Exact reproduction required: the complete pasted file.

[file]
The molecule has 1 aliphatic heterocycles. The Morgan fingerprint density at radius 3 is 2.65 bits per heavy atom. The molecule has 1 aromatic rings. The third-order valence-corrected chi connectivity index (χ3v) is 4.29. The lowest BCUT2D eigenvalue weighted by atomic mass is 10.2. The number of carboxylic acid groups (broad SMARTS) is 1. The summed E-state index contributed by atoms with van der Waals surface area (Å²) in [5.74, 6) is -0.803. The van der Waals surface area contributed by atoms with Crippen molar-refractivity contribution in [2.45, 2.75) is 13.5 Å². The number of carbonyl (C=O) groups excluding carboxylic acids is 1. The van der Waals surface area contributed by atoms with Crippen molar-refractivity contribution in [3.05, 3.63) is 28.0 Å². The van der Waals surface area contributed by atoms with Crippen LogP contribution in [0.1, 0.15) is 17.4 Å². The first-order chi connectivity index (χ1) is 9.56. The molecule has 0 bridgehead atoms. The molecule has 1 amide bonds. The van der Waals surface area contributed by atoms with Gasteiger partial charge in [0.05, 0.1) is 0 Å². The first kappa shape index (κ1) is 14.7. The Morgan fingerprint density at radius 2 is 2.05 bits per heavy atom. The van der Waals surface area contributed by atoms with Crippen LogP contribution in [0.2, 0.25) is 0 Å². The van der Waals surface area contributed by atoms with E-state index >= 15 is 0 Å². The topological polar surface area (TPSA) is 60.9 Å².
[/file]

The molecule has 1 aliphatic heterocycles. The Morgan fingerprint density at radius 3 is 2.65 bits per heavy atom. The molecule has 1 aromatic rings. The third-order valence-corrected chi connectivity index (χ3v) is 4.29. The lowest BCUT2D eigenvalue weighted by atomic mass is 10.2. The number of carboxylic acid groups (broad SMARTS) is 1. The summed E-state index contributed by atoms with van der Waals surface area (Å²) in [5.74, 6) is -0.803. The van der Waals surface area contributed by atoms with Crippen molar-refractivity contribution in [2.45, 2.75) is 13.5 Å². The number of carbonyl (C=O) groups excluding carboxylic acids is 1. The van der Waals surface area contributed by atoms with Crippen molar-refractivity contribution in [3.05, 3.63) is 28.0 Å². The van der Waals surface area contributed by atoms with Crippen LogP contribution in [0.1, 0.15) is 17.4 Å². The first-order chi connectivity index (χ1) is 9.56. The molecule has 0 bridgehead atoms. The molecule has 1 amide bonds. The van der Waals surface area contributed by atoms with Gasteiger partial charge in [0.05, 0.1) is 0 Å². The first kappa shape index (κ1) is 14.7. The Morgan fingerprint density at radius 2 is 2.05 bits per heavy atom. The van der Waals surface area contributed by atoms with Crippen LogP contribution in [0.2, 0.25) is 0 Å². The van der Waals surface area contributed by atoms with E-state index >= 15 is 0 Å². The topological polar surface area (TPSA) is 60.9 Å².